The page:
[quote]But that wasn’t all. In those days, corporations were more progressive in their thinking -- there was a moral force helping build a climate of fairness and openness. People took pride in and saw their organizations as part of their community. They saw closeness between their own interests and the interests of their companies.[/quote]

    My Friend Eddie Blue Eyes:

    I knew it all along.  You are a Tea Party Member. This is proven by your quest to make reference to BACK IN THE DAY!!!

    Unfortunately your depictions do not map to reality.  What happened to all of those "Wildcat Strikes" during this time of corporate bliss?
    WHY was the EPA needed in the early 70's to provide regulation to "our friends" in the corporation at this time?

    When you look at the US Census numbers which point to a mas exodus from the "Progerssive Mission Accomplished" states where the political and regulator victory has been won?  

    After favorable people took over the key institutions in these places why was there not more ORGANIC COMPETENCY developed as a means of enhancing the people's productivity and earning power?

    I am quite disturbed by your arguments of an "Income Pie".   Tell me - if this is true WHERE did the "Pie" that was in Milwaukee, Buffalo, Cleveland, Detroit and Newark vacate to?

    The truth is, Eddie - INCOME is GENERATED from a SYSTEM of VALUE CREATION.  Indeed there are certain constructs - such as collective barganing which allow the workers to receive a LARGER SLICE OF THE PIE from the production process.

    This does not address the failure of those who persued a course of political and ideological take over to build up ECONOMIC PRODUCTIVITY where they now stand in power.

    ReplyDelete
  3. I find it utterly hilarious that you "pretend" to pose a question, when in fact you want to ramble on. Your syllogism is fucked up.

    Your "premises," if one call term that (I would term them talking points in lieu of actual anaylsis) are rambling, unclear, and sloppily constructed. This form may work for you elsewhere but not here.

    ReplyDelete
  4. Constructive FeedbackDecember 27, 2010 at 11:24 PM

    I humbly reframe my question, sir:

    How do you justify your theory that there is a fixed "income pie" that at present is distributed to the wealthy on the basis of an overview of the present economic facts around the nation?

    It appears that you seek to have government policy to regulate and redistribute income to be more "fair".   If you look at how this same theory is applied at the county level (Metro-Atlanta is an exellent laboratory to see a series of relatively independent counties that have different economic policy prioriites) you will see that in raising taxes in one district that seeks to retain a certain standard of living per government services indeed triggers a response from individual and corporate residents.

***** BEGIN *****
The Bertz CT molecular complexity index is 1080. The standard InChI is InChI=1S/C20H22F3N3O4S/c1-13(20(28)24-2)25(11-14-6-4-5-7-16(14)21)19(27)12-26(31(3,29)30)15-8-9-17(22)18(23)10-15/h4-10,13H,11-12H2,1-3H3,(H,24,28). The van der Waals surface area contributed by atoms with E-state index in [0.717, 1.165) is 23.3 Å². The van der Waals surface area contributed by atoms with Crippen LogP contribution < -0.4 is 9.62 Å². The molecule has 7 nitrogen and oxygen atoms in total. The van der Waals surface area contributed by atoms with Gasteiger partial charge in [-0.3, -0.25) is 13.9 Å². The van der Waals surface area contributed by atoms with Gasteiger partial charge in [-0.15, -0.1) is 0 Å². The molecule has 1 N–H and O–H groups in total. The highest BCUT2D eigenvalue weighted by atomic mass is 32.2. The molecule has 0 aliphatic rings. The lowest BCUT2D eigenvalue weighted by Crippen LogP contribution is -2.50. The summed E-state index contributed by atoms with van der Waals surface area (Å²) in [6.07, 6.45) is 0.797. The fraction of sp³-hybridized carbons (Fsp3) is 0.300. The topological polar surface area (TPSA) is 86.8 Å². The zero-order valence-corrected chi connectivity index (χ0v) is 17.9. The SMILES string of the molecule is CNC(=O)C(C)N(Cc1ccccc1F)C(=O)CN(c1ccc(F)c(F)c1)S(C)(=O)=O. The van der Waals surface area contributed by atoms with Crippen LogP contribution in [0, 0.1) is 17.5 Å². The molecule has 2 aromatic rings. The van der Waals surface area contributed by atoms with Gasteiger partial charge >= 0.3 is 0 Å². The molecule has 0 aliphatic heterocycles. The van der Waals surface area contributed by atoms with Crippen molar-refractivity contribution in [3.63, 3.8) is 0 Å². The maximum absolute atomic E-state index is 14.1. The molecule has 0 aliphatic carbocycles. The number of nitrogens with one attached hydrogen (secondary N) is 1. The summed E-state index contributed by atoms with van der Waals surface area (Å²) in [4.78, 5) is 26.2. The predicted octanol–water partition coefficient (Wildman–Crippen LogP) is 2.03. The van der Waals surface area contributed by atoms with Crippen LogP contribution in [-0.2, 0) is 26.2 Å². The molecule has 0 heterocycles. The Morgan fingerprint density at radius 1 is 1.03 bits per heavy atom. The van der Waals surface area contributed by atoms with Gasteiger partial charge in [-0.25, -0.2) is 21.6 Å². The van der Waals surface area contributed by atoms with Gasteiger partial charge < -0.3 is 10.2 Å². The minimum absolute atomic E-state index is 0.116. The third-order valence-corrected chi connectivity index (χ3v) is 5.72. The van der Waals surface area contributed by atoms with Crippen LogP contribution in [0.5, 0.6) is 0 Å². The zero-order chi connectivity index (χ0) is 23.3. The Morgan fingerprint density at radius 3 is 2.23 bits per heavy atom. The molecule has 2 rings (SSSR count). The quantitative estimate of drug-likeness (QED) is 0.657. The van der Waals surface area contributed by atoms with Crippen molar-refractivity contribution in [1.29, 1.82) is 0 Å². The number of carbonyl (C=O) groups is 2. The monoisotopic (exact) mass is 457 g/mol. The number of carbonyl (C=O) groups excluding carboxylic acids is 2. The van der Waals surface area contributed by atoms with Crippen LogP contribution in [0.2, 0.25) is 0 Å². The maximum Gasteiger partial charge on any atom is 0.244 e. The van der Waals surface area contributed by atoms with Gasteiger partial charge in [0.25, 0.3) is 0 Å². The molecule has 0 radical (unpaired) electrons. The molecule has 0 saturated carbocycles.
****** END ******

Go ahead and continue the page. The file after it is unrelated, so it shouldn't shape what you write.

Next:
A far better strategy to achieve what you want is through the CONJUNCTION of increased productive output and direct competition against those who you see as your competition.  In this case it appears to be the American corporate establishment.  

    ReplyDelete
  5. I'm on vacation, and you're not really addressing my points, so don't expect much in terms of a reply. I don't like coirrectiong people's logical fallacies.  So,m this is my lat response.

    "<span>How do you justify your theory that there is a fixed "income pie" that at present is distributed to the wealthy on the basis of an overview of the present economic facts around the nation?"</span>

    Ummmmm. because trhe DATA shows a clear correlation over thrirty years of diminsishing incoime for the middle class. Sometimes you need to amke the effort to understand something before launching an ad hominem attack. also, it's impossible to disagree with something you don't understand.

    "<span>It appears that you seek to have government policy to regulate and redistribute income to be more "fair".   If you look at how this same theory is applied at the county level (Metro-Atlanta is an exellent laboratory to see a series of relatively independent counties that have different economic policy prioriites) you will see that in raising taxes in one district that seeks to retain a certain standard of living per government services indeed triggers a response from individual and corporate residents."</span>

    First, I never made such a statement. I never said government should (or shouldn't) "redistribute" income. This is YOUR strawman. Simply put, I emphasized a statistical point: that there is a string correlation with lassez faire economic social policy DECISIONS and redistribution of income UPWARDS. This didn't happen by accident, it was  a clear agenda by the right: less regulation in order to free the "free" market and allow the resulting economic activity to "trickle down." As an economic policy, this has been DISASTROUS.

    You have explicitly made the statement that we need more of the same.

    SMH

    If you have FACTS or data (from a credible source) the contradict my position (that the middle class and working poor have seen their incomes steadily decline at the SAME TIME that conservative economic policies have dominated), I would love to see them. But I've seen where even the architects of the supply-siders are now contrite.

    ReplyDelete